Watkins’ knowledge of Enron, where she worked for nine years, informs the book, as does her perspective as an executive who tried mightily to warn the captain about the sinking ship. In August 2001 she penned the now-famous missive to chairman Ken Lay, warning of “an elaborate accounting hoax” that threatened the viability of the company, then the nation’s seventh largest. “I am incredibly nervous that we will implode in a wave of accounting scandals,” she wrote in a letter that proved to be prescient. After congressional investigators discovered her letter the following January, she testified before House and Senate panels, laying the blame for Enron’s cooked books squarely on several of its top executives, including Fastow, who had found ways to line his own pockets while shifting billions of dollars of Enron’s debt off its balance sheet. Watkins was subsequently lionized by the media, who cast her as “the Enron whistle-blower”; Time magazine put her on its cover, naming her and two other whistle-blowers “Persons of the Year.” At speaking engagements around the country, she was given a heroine’s welcome. But in Houston, the reaction has been mixed.

Although many former Enron employees offered Watkins words of thanks after her congressional testimony, the city’s moneyed establishment has not been so grateful. They hold her, the messenger, accountable for the collapse of Enron—not the executive triumvirate of chairman Lay, CEO Jeff Skilling, and chief financial officer Fastow. Her friendships with former executive colleagues have been strained, her motives second-guessed. When she made a recent appearance at Anthony’s, a restaurant frequented by Houston’s power set, her presence prompted a flurry of eye rolling. At her own church, First Presbyterian, a speech she was slated to deliver to the Men’s Ministry about ethics in the workplace and the lessons she had learned from Enron was canceled for fear that it might offend the Arthur Andersen and Vinson and Elkins partners in the congregation.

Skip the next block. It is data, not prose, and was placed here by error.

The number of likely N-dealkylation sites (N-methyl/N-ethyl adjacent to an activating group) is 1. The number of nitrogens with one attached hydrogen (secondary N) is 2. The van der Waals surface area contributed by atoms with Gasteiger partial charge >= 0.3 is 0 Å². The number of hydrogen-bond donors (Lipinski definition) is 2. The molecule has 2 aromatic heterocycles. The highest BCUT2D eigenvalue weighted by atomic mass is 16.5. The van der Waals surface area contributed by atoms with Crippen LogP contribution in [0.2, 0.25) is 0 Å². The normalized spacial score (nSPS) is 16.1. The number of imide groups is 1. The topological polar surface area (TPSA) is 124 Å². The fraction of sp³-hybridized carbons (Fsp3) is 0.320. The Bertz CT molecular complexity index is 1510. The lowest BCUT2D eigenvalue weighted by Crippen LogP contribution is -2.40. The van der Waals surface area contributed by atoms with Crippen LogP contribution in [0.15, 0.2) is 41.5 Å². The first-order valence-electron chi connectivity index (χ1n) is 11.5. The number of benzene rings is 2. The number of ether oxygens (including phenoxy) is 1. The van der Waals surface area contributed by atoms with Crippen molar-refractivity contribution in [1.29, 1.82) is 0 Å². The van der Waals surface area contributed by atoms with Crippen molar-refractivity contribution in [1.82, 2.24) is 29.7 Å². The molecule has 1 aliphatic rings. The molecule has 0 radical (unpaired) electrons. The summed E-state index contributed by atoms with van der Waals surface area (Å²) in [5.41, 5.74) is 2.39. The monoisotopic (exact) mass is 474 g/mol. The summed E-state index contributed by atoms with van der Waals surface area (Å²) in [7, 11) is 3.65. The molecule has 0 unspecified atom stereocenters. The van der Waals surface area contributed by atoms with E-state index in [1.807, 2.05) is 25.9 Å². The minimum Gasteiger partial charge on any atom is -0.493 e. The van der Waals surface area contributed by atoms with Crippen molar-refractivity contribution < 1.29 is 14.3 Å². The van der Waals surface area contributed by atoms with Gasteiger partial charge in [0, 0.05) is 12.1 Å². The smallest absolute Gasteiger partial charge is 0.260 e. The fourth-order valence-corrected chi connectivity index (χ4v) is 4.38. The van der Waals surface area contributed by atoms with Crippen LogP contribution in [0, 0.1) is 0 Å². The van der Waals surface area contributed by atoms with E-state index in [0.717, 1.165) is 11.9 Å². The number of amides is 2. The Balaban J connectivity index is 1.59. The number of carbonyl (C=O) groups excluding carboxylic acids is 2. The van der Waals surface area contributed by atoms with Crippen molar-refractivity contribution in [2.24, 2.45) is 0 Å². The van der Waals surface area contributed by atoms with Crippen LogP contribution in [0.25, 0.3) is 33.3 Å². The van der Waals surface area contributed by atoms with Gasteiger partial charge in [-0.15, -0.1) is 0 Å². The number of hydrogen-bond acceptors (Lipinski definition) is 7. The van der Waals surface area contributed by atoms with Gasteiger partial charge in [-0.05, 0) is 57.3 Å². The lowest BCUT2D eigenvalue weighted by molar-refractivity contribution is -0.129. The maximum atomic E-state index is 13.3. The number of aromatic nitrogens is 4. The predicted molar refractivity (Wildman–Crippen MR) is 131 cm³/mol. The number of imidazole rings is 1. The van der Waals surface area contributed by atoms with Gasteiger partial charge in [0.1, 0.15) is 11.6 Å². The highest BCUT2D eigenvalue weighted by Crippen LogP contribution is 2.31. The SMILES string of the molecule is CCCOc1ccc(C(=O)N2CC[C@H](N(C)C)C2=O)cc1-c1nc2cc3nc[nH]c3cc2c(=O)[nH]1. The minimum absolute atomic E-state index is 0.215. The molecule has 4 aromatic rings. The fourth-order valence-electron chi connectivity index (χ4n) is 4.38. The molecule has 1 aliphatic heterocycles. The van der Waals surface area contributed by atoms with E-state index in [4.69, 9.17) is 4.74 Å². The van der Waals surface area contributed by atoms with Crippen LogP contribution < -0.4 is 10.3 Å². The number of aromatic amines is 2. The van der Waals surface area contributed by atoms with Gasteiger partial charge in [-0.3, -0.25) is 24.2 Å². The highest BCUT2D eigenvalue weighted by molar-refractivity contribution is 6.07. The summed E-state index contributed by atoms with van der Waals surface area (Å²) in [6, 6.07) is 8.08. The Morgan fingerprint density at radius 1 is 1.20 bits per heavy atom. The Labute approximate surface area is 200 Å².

“I’m seen as a troublemaker by that elite group in Houston that’s being critiqued by everyone now,” Watkins said on a cold, rainy day in February. The 43-year-old blonde was dressed down for lunch in jeans, a periwinkle turtleneck, and pearl earrings, but she radiated the same fearsome intensity of purpose that had won her promotion after promotion at Enron. Her green eyes were resolute. “People are in disgrace, and they resent the fact that I’ve somehow disrupted the social order,” she said. “They blame me for spoiling all the fun.”

THE DAY HAD BEGUN AT Watkins’ house, a slate-gray, two-story colonial with white trim and an American flag outside. Watkins—along with her husband, Rick, a vice president at an independent oil-and-gas company, and their three-year-old daughter—lives in Southampton, a tony neighborhood north of Rice University. Jeff Skilling used to live a few blocks away; Andy Fastow resides down the street. Until recently, Michael Kopper, the first Enron executive to enter a guilty plea (to charges of conspiracy to commit wire fraud and money laundering) was Watkins’ nearest neighbor. In good times, Southampton was a collegial place where Enron executives enjoyed an easy camaraderie. But as subpoenas have been served and depositions taken, it has felt, to Watkins, increasingly claustrophobic. She may soon have to testify in federal court against Fastow, who has been indicted on 78 counts of fraud and money laundering, among other felonies, but inside this peculiar urban bubble, their children play in the same shady neighborhood park. Sometimes she sees him jogging